Also, I have watched and read several MPG 321UPX reviews, including feedback from people who have already bought it. Most of the reviewers found no glaring issues to warrant a firmware update, and many are recommending it.

On the flip side, many PC enthusiasts are against the idea of being unable to update the firmware. “What if a problem arises later?” “What if you need to correct the color?” “What if the initial firmware is faulty?” These are just some of the questions raised, and I think these are valid concerns. A firmware update feature is like a safety measure and contributes to the user’s peace of mind.

But if we do need to update the monitor’s firmware, then there’s something wrong with the product, and the manufacturer shipped the monitor with a buggy or somewhat faulty firmware.

For example, the competing Alienware AW3225QF has already had several firmware updates since its release. The latest one, M2B104, A02-00, is tagged as critical. It only meant that Alienware shipped them in a not-so-perfect state.

This may be a hot take, but for me, if the product works out of the box as expected and as advertised, I don’t think there is a need for a firmware update. If its broken or defective, we just need to return it. Besides, I really don’t like the idea of updating a monitor’s firmware. It should work out of the box, as expected, especially at this price range. The feeling of updating a monitor’s firmware is akin to updating a motherboard’s BIOS.

Pricing and Availability Difference

Given their differences in features, you might think that the MAG 321UPX is significantly cheaper than the MPG 321URX. But that’s not the case at all. The MPG 321URX has an MSRP of $950, while the MAG 321UPX has an MSRP of $900. There’s only a $50 price difference between the two, at least for the US. Prices outside the US may be different.

Availability is an issue as of writing this article. The MPG 321URX seems out of stock, which is no wonder since it is the better-featured monitor for only $50 more. But the MAG 321UPX is getting more demand as well.

Check the latest pricing and availability: (#ad)
MPG 321URX QD-OLED check on Amazon here.
MAG 321UPX QD-OLED check on Amazon here.


So Which QD-OLED To Get? The MPG 321URX or MAG 321UPX?

I have listed all the differences between the MPG 321URX vs. MAG 321UPX above. By now, you should already know which is the better monitor. For only $50 more, the MPG 321URX is a no-brainer. However, the 321URX is currently like a unicorn. It isn’t easy to get one since it’s always out of stock. Meanwhile, the MAG 321UPX is in stock, at least for now.

The MSI MAG 321UPX is currently the cheapest 32″ 4K 240Hz QD-OLED monitor in the market. Except for the MPG 321URX, all other 4K 240Hz QD-OLED monitors with next-gen OLED panels are priced around $1,200 to $1,400. This makes MSI’s QD-OLED monitors very attractive and competitive in terms of price.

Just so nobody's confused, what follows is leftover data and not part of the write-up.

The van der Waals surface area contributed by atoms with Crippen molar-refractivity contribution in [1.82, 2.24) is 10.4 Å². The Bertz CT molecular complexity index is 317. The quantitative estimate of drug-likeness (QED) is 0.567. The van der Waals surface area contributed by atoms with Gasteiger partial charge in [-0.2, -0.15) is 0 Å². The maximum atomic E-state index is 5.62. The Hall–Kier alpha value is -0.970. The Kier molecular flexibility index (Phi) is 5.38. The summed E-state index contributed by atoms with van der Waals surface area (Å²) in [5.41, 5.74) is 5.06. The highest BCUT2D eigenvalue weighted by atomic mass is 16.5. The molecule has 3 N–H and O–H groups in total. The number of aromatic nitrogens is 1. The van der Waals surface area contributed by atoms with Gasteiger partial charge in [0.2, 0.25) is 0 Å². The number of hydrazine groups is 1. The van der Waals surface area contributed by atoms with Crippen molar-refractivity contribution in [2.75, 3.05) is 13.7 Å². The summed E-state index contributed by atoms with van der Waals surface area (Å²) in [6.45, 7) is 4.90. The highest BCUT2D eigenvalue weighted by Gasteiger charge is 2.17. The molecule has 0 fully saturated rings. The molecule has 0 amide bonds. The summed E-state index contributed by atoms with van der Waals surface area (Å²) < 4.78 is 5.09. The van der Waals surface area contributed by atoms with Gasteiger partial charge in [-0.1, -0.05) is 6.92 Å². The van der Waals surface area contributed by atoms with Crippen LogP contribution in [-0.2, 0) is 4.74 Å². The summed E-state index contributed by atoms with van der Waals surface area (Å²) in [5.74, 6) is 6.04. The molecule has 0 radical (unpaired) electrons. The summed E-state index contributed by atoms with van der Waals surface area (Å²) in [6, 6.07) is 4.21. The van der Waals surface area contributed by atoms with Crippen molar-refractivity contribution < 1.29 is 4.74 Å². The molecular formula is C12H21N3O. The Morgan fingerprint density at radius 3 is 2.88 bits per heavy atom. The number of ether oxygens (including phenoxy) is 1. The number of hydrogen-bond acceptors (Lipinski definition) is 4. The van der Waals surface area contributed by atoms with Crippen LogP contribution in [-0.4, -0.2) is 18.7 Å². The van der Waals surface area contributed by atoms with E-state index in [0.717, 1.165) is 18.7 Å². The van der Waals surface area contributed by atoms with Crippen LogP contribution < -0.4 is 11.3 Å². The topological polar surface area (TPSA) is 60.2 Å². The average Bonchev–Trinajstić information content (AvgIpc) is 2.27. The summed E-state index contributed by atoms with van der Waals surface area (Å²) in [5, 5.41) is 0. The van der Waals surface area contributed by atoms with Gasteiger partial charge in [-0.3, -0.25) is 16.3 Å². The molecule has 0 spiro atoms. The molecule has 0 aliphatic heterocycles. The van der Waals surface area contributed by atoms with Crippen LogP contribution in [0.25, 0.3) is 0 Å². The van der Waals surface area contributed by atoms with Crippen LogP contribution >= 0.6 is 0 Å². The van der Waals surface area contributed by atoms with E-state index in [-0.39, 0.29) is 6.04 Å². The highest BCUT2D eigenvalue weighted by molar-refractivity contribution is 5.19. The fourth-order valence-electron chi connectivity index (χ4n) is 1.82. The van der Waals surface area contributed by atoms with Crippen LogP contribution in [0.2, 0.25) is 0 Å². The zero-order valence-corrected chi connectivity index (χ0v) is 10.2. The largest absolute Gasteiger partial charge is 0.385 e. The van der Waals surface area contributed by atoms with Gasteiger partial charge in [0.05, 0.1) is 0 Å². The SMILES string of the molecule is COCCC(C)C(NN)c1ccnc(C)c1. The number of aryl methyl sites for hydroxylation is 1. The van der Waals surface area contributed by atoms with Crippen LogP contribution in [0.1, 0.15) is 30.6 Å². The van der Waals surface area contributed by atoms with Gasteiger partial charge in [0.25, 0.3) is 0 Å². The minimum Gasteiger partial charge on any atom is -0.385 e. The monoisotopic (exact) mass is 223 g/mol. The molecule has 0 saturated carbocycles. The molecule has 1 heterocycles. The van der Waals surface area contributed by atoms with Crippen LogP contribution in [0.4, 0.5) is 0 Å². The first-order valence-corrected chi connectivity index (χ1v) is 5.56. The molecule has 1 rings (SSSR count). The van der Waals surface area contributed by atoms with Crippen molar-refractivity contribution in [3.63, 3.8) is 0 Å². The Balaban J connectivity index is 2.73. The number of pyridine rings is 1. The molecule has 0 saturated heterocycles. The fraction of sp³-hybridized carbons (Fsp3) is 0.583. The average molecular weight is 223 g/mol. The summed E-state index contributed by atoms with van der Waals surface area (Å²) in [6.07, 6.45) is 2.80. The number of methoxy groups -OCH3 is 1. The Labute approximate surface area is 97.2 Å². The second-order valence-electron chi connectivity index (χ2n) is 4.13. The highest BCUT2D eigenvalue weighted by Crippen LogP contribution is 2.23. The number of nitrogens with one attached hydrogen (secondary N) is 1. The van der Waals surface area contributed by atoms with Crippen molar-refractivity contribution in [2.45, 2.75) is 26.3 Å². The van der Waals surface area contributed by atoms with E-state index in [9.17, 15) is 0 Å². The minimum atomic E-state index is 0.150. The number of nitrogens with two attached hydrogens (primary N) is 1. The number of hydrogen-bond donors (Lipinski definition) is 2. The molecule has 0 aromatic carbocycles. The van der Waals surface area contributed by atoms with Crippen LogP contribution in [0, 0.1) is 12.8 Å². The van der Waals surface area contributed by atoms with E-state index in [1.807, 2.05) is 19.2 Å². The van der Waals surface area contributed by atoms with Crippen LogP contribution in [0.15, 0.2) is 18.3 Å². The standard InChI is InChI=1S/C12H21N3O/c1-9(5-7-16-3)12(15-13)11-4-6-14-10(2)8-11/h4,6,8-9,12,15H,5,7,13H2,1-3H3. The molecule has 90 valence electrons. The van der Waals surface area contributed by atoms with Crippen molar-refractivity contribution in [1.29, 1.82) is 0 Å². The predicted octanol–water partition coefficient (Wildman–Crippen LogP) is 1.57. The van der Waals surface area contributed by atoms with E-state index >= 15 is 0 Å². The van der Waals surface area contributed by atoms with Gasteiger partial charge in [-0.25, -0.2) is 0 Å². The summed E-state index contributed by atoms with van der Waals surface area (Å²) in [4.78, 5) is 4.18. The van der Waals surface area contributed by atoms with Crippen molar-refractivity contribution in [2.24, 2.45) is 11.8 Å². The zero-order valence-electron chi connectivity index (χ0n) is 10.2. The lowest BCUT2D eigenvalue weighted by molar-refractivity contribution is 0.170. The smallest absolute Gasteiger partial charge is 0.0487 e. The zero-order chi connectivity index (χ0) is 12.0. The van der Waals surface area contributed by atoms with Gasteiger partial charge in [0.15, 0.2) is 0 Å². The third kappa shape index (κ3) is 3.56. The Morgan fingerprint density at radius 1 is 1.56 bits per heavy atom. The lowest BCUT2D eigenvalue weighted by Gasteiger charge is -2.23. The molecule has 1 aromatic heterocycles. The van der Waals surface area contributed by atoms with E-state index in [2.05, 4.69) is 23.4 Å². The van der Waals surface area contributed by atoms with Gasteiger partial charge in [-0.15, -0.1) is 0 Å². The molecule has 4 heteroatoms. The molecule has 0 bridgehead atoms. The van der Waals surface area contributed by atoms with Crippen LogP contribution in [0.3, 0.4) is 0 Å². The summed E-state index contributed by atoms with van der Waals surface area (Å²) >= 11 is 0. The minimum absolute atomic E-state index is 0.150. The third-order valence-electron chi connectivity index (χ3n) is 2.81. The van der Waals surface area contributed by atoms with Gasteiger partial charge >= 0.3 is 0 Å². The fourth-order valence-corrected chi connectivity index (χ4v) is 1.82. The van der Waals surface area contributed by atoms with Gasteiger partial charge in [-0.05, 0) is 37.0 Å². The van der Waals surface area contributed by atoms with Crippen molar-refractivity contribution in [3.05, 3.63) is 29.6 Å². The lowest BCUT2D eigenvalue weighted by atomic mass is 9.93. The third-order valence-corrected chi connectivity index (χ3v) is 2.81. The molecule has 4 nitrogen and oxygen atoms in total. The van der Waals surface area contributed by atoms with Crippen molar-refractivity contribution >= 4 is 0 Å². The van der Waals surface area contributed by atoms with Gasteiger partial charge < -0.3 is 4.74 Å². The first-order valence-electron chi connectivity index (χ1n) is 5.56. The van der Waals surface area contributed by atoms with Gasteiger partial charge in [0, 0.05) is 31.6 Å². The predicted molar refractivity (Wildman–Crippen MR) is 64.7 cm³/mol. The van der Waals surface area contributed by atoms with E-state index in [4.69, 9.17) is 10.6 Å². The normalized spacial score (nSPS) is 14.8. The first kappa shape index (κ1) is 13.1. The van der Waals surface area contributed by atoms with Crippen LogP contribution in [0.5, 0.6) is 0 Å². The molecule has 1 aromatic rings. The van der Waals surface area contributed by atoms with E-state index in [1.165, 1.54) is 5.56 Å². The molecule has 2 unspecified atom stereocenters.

If you can’t wait for the MPG 321URX, the MAG 321UPX is the next option. Though, you’ll have to compromise on some features.

MSI MPG 321URX vs MAG 321UPX QD-OLED Specifications

Panel Size31.5″31.5″
Active Display Area (mm)699.48(H) x 394.73(V)699.48(H) x 394.73(V)
Panel Resolution3840×2160 (UHD)3840×2160 (UHD)
Pixel Pitch (H x V)0.1814(H) x 0.1814(V)0.1814(H) x 0.1814(V)
Aspect Ratio16:916:9
Brightness (nits)250 (typ.)250 (typ.)
Contrast Ratio1500000:1 (typ.)1500000:1 (typ.)
Signal Frequency104.88~565.44 KHz(H) / 48~240.39 Hz(V)31~585 KHz(H) / 48~360 Hz(V)
Activated Range48 ~ 240Hz48 ~ 240Hz
Refresh Rate240Hz240Hz
Response Time0.03ms (GtG)0.03ms (GTG)
Dynamic Refresh Rate TechnologyAdaptive-SyncAdaptive-Sync
HDR SupportDisplayHDR True Black 400DisplayHDR True Black 400
Video Ports1 x DisplayPort 1.4a
2 x HDMI™ 2.1 (4K@240Hz)
1 x Type-c (DP alt.) w/PD 90W
1x Display Port (1.4a)
2x HDMI™ (4K@240Hz)
1x Type-C (DP alt.) w/ PD 15W charging
USB Ports2 x USB 2.0 Type-A
1 x USB 2.0 Type-B
Audio Ports1 x Headphone-out1x Headphone-out
Viewing Angle178°(H) / 178°(V)178°(H) / 178°(V)
Adobe RGB / DCI-P3 / sRGB97% / 99% / 138%97.5%/99%/138.2%
Surface TreatmentAnti-ReflectionAnti-Reflection
Display Colors1.07B ,10 bits1.07B, 10 bits
Power TypePower CablePower Cable
Power Input100~240V, 50/60Hz100~240V, 50/60Hz
Adjustment (Tilt)-5° ~ 15°-5° ~ 15°
Adjustment (Swivel)-30° ~ 30°30° ~ 30°
Adjustment (Pivot)-10° ~ 10°-10° ~ 10°
Adjustment (Height)0 ~ 110mm0 ~ 100mm
Kensington LockYesYes
Dimension (W x D x H)718 x 242 x 483 mm
718 x 69 x 418 mm (without stand)
717 x 242 x 457 mm
717 x 72 x 419 mm (without stand)
Carton Dimension (W x D x H)WW carton: 975 x 185 x 515 mm
Outer: 995 x 195 x 540 mm
WW carton: 972 x 185 x 513 mm
Outer: 1200 x 250 x 540 mm
Frameless DesignYesYes
VESA Mounting100 x 100 mm100 x 100 mm
Weight (net / gross)9.6 Kg/ 12.3 Kg9.1 kg /11.4 kg
NoteDisplay Port: 3840 x 2160 (Up to 240Hz)
HDMI™ 2.1: 3840 x 2160 (Up to 240Hz)
Type C(DP alt.): 3840 x 2160 (Up to 240Hz) and 90W PD charging
Display Port: 3840 x 2160 (Up to 240Hz)
HDMI™: 3840 x 2160 (Up to 240Hz)
Type C(DP alt.): 3840 x 2160 (Up to 240Hz) and 15W PD charging
Warranty3 years (including panel burn-in)3 years (including panel burn-in)
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Peter Paul
Peter is a PC enthusiast and avid gamer with several years of hands-on experience in testing and reviewing PC components, audio equipment, and various tech devices. He offers a genuine, no-nonsense perspective, helping consumers make informed choices in the ever-changing world of technology.